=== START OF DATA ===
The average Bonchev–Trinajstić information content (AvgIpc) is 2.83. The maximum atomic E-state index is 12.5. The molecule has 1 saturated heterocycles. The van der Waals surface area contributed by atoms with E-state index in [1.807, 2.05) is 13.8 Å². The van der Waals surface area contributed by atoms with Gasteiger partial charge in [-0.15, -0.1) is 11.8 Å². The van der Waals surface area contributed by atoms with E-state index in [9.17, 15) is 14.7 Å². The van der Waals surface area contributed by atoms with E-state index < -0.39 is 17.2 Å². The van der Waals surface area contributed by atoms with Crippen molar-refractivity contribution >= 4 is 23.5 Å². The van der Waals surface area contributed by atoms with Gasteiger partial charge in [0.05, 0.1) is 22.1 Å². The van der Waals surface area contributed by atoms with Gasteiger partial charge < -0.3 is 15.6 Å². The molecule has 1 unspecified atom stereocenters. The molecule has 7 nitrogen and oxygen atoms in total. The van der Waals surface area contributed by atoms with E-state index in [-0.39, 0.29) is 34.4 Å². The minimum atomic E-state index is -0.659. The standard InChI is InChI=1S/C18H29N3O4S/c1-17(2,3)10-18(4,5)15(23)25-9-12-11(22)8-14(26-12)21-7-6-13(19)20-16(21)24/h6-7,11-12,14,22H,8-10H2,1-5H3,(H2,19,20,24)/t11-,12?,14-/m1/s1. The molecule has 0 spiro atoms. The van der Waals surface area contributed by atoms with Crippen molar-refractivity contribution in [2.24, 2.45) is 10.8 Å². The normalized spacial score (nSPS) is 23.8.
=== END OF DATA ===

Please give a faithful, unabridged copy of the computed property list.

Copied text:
The average Bonchev–Trinajstić information content (AvgIpc) is 2.83. The maximum atomic E-state index is 12.5. The molecule has 1 saturated heterocycles. The van der Waals surface area contributed by atoms with E-state index in [1.807, 2.05) is 13.8 Å². The van der Waals surface area contributed by atoms with Gasteiger partial charge in [-0.15, -0.1) is 11.8 Å². The van der Waals surface area contributed by atoms with E-state index in [9.17, 15) is 14.7 Å². The van der Waals surface area contributed by atoms with E-state index < -0.39 is 17.2 Å². The van der Waals surface area contributed by atoms with Crippen molar-refractivity contribution >= 4 is 23.5 Å². The van der Waals surface area contributed by atoms with Gasteiger partial charge in [0.05, 0.1) is 22.1 Å². The van der Waals surface area contributed by atoms with Gasteiger partial charge < -0.3 is 15.6 Å². The molecule has 1 unspecified atom stereocenters. The molecule has 7 nitrogen and oxygen atoms in total. The van der Waals surface area contributed by atoms with E-state index in [-0.39, 0.29) is 34.4 Å². The minimum atomic E-state index is -0.659. The standard InChI is InChI=1S/C18H29N3O4S/c1-17(2,3)10-18(4,5)15(23)25-9-12-11(22)8-14(26-12)21-7-6-13(19)20-16(21)24/h6-7,11-12,14,22H,8-10H2,1-5H3,(H2,19,20,24)/t11-,12?,14-/m1/s1. The molecule has 0 spiro atoms. The van der Waals surface area contributed by atoms with Crippen molar-refractivity contribution in [2.24, 2.45) is 10.8 Å². The normalized spacial score (nSPS) is 23.8.